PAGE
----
function

function (fungk´shun)

1. The special action or physiologic property of an organ or other part of the body. 2. To perform its special work or office, said of an organ or other part of the body. 3. The general properties of any substance, depending on its chemical character and relation to other substances, according to which it may be grouped among acids, bases, alcohols, esters, etc. 4. A particular reactive grouping in a molecule; e.g., a functional group, such as the -OH group of an alcohol. 5. A quality, trait, or fact that is so related to another as to be dependent upon and to vary with this other. [L. functio, fr. fungor, pp. functus, to perform]
allomeric f. the combined f. of the several segments of the spinal cord and medulla, communicating with each other by means of the white matter.
arousal f. the ability of a sensory event to arouse the cortex to vigilance or readiness.
atrial transport f. the role of the atria in filling and stretching the ventricles by their presystolic contraction, without which the force of ventricular contraction and hence the cardiac output may significantly decrease.
discriminant f. a particular combination of continuous variable test results designed to achieve separation of groups; e.g., a single number representing a combination of weighted laboratory test results designed to discriminate between clinical classes.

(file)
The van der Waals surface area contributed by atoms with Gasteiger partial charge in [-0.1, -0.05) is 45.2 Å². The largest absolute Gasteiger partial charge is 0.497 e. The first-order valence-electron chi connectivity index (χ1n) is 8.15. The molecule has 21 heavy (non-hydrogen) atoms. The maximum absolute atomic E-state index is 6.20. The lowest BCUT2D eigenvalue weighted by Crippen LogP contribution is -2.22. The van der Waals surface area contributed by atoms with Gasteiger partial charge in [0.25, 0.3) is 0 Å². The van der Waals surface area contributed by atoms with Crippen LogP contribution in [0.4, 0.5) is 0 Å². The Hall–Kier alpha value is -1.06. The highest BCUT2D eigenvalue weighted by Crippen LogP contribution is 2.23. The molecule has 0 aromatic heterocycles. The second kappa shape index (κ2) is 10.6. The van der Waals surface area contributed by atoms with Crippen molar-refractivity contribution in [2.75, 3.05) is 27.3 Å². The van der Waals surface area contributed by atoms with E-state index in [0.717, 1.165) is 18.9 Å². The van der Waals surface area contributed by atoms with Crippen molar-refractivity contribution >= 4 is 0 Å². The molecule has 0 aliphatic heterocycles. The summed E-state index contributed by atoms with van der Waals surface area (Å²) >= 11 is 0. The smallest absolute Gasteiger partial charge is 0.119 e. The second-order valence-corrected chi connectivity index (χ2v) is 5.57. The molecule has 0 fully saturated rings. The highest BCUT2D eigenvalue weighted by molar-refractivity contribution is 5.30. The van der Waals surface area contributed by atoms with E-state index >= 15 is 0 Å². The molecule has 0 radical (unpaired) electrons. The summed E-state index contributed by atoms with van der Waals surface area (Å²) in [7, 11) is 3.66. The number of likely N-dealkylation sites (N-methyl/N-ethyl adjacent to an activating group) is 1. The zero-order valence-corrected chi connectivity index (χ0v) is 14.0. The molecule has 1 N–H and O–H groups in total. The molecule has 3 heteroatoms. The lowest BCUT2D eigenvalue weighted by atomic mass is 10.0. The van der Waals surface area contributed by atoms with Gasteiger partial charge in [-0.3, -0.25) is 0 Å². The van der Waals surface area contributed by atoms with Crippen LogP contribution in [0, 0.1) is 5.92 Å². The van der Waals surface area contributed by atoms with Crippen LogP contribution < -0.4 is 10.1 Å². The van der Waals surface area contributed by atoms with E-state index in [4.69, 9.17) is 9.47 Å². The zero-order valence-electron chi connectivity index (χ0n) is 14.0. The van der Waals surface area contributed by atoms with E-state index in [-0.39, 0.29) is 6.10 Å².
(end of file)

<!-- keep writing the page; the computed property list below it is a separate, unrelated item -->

isomeric f. the individual f. of an isolated segment of the spinal cord.
line spread f. (LSF) a measure of the ability of a system to form sharp images; in radiology, determined by measuring the spatial density distribution on film of the x-ray image of a narrow slit in a dense metal, such as uranium; from this can be calculated the modulation transfer f.
modulation transfer f. (MTF) in depicting radionuclide distribution or radiographic systems, the efficiency, at a given spatial frequency, of transferring the modulation of the object to that of the image; it is a more complete expression of spatial resolution and is used to evaluate imaging systems and their components; also known as the frequency response function or contrast transmission f.; usually given as a plot of percent amplitude response versus frequency in cycles per mm.

 

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